The NCAF has set up a boycott infor
mation table in the Carolina Union and
has sent letters asking for support to
Howard E. Southerland, University Din
ing Services director, and Thomas A.
Shetley, director of campus merchandising
for UNC Student Stores. Southerland is
scheduled to meet with the NCAF this
"We are promoting a boycott of certain
products that they (Shetley and Souther
land) sell," Hagood said. "I don't know if
we will convince them to stop buying some
of the most popular items on campus."
The boycott includes all Libby's and
Campbell's canned goods, as well as V-8
Juice, Bounty paper towels, Swanson and
Stouffer's frozen foods and Pepperidge
Farm bakery items.
Hagood said he hoped students would
stop buying Campbell's and Libby's pro
ducts at least during the next two weeks.
National Farmworker Week will be
observed next week.
"If we get a few people interested
enough that they will stop buying the pro
ducts, it might have a chain-reaction ef
fect," Hagood said.
The NCAF was formed about one-and-a-half
years ago. to help ease the friction
between migrant farmworkers and people
living in small communities near farms.
The organization consists of about 10 peo
ple at UNC and about 35 people at Duke
University who are concerned about the
living conditions of migrant farmworkers.
Many NCAF members work at improving
the health conditions of North Carolina
farmworkers during the summer months.
Hagood said the Ohio strike was signifi
cant to North Carolinians because they use
vegetables from the Ohio area.
By CONNIE FOUST
Staff Writer '
Editor's note: This is the second part of a two
part series examining the potential impact of the
Safe Roads Act on local bars and restaurants.
A subject of controversy since its introduction in
the state Legislature, Gov. Jini Hunt's dramshop
proposal has been revised, still with no final legisla
tion being developed.
If enacted, the dramshop law would hold bars and
restaurants civilly liable if an accident fatality or in
jury was caused by a person who became intoxicat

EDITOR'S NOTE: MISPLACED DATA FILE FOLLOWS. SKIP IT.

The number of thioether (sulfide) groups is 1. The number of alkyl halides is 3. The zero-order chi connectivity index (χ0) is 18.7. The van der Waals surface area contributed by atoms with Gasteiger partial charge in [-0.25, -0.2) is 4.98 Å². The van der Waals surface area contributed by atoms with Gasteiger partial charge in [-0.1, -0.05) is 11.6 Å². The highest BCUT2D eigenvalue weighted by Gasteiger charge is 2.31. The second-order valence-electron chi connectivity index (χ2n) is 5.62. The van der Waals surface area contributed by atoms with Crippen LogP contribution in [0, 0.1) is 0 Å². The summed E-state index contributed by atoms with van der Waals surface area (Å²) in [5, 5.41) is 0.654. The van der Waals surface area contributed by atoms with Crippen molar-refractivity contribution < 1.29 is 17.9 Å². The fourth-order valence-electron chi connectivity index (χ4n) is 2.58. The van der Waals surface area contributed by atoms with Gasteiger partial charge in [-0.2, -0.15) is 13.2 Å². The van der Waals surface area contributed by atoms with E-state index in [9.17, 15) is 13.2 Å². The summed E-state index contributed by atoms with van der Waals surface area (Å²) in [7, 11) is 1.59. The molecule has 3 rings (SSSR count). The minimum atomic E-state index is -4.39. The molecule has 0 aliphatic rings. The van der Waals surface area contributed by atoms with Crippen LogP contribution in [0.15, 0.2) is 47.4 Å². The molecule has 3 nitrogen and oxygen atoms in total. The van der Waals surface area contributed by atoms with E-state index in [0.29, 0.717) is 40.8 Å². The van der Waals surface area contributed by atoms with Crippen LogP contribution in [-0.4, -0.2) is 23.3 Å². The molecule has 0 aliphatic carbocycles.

ed in their establishment.
The bill now sits in a conference committee in two
forms: the House version, which places liability on
underage persons on and off the premises and
everyone off premises, and the Senate version,
which applies liability only to underage persons.
But in any form, bar and restaurant owners and
managers on Franklin Street say they do not like the
"Basically, I'm against it," said Purdy's manager
Clyde Minges. "This way, the governor is exempt
ing liquor stores and chain stores who, when added
together, serve the most people. It's putting the
burden of deciding on who's drunk on three or four
people who see 700 or 800 people a night."
Minges' opposition is shared by most of the local
bar owners and managers interviewed. They say it is
unfair for the dramshop law to apply only to bars
and restaurants, which sell 7 percent of the alcohol
in the state and not state Alcohol Beverage Control
stores, which sell 93 percent.
Even though the proposed law would place the
burden of proof on the plaintiff, owners and mana
gers fear the possibility of lawsuits and worry about
the difficulty of determining whether a person is
"Definitely, it's difficult to determine," said
John Hartley, manager of the Upper Deck. "You
don't serve someone who is visibly intoxicated, but
on Friday and Saturday nights the place is packed
and bartenders are serving quickly. You don't see
the guy approach. He walks up, you say 'What you
want?', and he says 'Bud.' It's difficult to tell from
a few words whether a person is drunk."
Orange County District Attorney Wade Barber, a
member of the Governor's Task Force on Drunk